Eyebrows on fleek; sales of brow products double in trend-driven US color cosmetics market

Eyebrows on fleek; sales of brow products double in trend-driven US color cosmetics market

Beautiful brows – or ‘on fleek’ as the latest terminology to storm the internet would put it –  have become a must-have for US woman, with 25 percent wearing eye-brow make-up on a regular basis versus the 19 percent who apply eye make-up as a matter of course, according to Mintel’s new Color Cosmetics US 2015 report.

Multi-outlet sales of eyebrow cosmetics have nearly doubled since 2010, says Mintel, and the industry has responded with a slew of new launches of brow-specific products. Eye make-up was the strongest performing category overall, climbing 4.3 percent between 2013 and 2015. Mascara is still the staple of most make-up bags, with 48 percent of US women reporting routine use.

The natural, no-make-up trend has driven sales of relative newcomer BB cream too, with 17 percent of US women wearing the lightweight base on a regular basis.

“While overall color cosmetic category growth is slow, women continue to be influenced by trends, leading to shifts in cosmetics spending. Eye make-up is currently the strongest performing segment, driven largely by the popularity of eyebrow-specific products. Historically, eyebrow products have not been a big growth area in color cosmetics, as women have often relied on hair removal items to create thinner brows. We’re now seeing a shift as consumers gravitate towards fuller brows,” said Shannon Romanowski, Category Manager, Health, Household and Beauty & Personal Care at Mintel. “Despite facial make-up accounting for the largest share of category spending, sales have been slow as women opt for a pared down, ‘barely-there’ make-up look.”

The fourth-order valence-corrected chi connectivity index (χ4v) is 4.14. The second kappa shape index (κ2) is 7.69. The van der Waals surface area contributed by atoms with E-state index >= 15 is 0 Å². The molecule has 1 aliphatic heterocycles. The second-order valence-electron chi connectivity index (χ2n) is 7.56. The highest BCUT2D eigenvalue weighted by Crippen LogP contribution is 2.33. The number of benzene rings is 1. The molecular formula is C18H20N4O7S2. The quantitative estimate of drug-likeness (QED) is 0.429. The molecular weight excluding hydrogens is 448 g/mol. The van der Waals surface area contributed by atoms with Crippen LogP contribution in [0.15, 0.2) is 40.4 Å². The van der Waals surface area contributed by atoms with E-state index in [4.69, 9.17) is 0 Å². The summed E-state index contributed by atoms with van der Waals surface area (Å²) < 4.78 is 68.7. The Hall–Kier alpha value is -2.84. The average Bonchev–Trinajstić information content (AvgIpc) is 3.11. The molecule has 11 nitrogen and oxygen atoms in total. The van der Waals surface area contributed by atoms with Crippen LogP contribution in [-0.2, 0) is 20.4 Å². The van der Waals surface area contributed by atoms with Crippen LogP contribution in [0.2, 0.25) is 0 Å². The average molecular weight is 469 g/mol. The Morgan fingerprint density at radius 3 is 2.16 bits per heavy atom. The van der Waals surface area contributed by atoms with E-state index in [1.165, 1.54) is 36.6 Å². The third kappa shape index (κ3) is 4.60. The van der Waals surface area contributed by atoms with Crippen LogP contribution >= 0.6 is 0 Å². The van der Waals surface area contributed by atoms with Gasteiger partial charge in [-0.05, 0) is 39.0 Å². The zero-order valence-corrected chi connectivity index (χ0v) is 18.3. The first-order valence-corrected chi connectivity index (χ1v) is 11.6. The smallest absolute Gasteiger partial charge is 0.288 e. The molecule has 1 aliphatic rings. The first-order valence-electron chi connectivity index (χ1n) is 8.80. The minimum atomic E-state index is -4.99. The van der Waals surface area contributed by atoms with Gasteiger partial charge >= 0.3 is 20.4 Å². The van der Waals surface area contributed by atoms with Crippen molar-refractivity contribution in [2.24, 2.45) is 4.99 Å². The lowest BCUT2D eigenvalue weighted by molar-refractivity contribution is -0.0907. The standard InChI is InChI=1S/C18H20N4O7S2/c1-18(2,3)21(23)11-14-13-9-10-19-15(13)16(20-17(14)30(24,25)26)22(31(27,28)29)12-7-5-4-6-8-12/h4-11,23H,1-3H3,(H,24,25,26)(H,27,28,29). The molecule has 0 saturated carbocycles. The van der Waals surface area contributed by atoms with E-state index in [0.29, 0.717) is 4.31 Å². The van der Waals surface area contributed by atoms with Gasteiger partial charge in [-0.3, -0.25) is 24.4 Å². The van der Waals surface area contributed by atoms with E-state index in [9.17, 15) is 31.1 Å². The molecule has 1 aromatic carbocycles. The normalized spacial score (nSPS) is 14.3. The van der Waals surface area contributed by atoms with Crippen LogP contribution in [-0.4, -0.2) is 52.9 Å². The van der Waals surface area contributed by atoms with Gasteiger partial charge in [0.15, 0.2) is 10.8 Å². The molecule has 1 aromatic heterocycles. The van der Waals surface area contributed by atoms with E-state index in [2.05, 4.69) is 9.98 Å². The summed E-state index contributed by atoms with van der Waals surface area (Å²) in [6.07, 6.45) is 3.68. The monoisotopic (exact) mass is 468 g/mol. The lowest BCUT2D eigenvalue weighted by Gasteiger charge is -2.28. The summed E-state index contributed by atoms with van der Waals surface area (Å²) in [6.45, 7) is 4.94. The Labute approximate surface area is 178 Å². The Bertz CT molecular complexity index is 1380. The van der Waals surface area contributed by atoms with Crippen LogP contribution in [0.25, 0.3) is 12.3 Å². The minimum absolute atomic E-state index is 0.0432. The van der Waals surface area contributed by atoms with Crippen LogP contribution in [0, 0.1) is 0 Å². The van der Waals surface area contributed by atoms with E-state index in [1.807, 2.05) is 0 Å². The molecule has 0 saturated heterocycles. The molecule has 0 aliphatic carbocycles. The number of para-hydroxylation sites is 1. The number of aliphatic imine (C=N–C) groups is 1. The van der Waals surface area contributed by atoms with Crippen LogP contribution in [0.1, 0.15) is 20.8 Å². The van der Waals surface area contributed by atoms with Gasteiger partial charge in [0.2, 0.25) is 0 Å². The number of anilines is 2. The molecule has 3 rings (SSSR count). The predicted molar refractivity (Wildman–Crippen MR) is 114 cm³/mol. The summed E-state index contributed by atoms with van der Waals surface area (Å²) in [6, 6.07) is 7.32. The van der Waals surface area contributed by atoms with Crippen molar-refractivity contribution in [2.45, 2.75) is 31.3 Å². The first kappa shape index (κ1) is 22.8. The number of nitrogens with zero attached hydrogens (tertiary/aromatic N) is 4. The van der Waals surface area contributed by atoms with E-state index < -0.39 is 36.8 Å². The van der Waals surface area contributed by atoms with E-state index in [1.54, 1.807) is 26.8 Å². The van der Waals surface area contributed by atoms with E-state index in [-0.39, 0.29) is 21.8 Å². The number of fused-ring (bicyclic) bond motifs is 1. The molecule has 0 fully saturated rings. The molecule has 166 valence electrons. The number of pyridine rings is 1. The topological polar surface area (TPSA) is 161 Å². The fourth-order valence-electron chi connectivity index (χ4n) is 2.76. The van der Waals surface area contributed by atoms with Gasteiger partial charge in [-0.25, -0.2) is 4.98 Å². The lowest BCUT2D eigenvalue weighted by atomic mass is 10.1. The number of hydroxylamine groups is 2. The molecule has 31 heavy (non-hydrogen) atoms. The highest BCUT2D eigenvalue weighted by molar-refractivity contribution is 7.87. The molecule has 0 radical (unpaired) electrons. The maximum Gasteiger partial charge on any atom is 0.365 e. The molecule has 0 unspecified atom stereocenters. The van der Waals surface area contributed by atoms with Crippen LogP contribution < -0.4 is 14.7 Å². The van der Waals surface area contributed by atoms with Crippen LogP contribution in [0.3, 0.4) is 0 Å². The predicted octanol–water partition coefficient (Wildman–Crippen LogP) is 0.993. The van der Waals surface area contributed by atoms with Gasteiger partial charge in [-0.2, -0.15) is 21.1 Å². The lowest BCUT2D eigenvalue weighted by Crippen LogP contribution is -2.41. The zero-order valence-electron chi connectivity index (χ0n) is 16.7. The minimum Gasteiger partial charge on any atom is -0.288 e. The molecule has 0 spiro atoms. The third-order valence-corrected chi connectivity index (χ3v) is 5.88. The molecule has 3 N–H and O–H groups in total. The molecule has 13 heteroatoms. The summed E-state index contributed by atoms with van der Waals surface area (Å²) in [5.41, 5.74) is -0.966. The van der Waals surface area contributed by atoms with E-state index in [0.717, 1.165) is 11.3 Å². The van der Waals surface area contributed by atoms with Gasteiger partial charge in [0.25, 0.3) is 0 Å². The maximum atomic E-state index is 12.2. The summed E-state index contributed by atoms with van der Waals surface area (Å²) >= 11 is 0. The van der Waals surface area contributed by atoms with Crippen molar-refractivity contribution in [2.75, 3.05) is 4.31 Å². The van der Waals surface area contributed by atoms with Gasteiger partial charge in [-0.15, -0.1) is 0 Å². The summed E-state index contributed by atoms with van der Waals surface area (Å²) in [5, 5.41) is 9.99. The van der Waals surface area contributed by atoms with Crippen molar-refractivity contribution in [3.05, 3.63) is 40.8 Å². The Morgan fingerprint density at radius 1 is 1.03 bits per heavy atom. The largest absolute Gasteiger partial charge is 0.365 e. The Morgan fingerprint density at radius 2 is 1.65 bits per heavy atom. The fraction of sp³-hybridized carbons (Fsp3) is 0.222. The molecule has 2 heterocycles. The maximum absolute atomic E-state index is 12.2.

Technology has contributed to the trend-driven environment of the color cosmetics sector, with consumers increasingly turning to social media and online tutorials to achieve the latest looks. Some 21 percent of women aged 25-34 like or follow make-up brands on social media platforms, with 17 percent going on to purchase products promoted online.

“Technology is becoming an increasingly important way to engage color cosmetic consumers, especially when targeting the core consumer demographic, women aged 25-34. We’re seeing a reinvigoration of the category as a result of new tech-focused initiatives that personalize the shopping experience, while encouraging women to experiment with new products and formats. By identifying consumer needs and promoting trends through apps, social media and online tutorials, brands and retailers are able to deliver information to help women navigate the category, enhancing the experience,” Romanowski continued.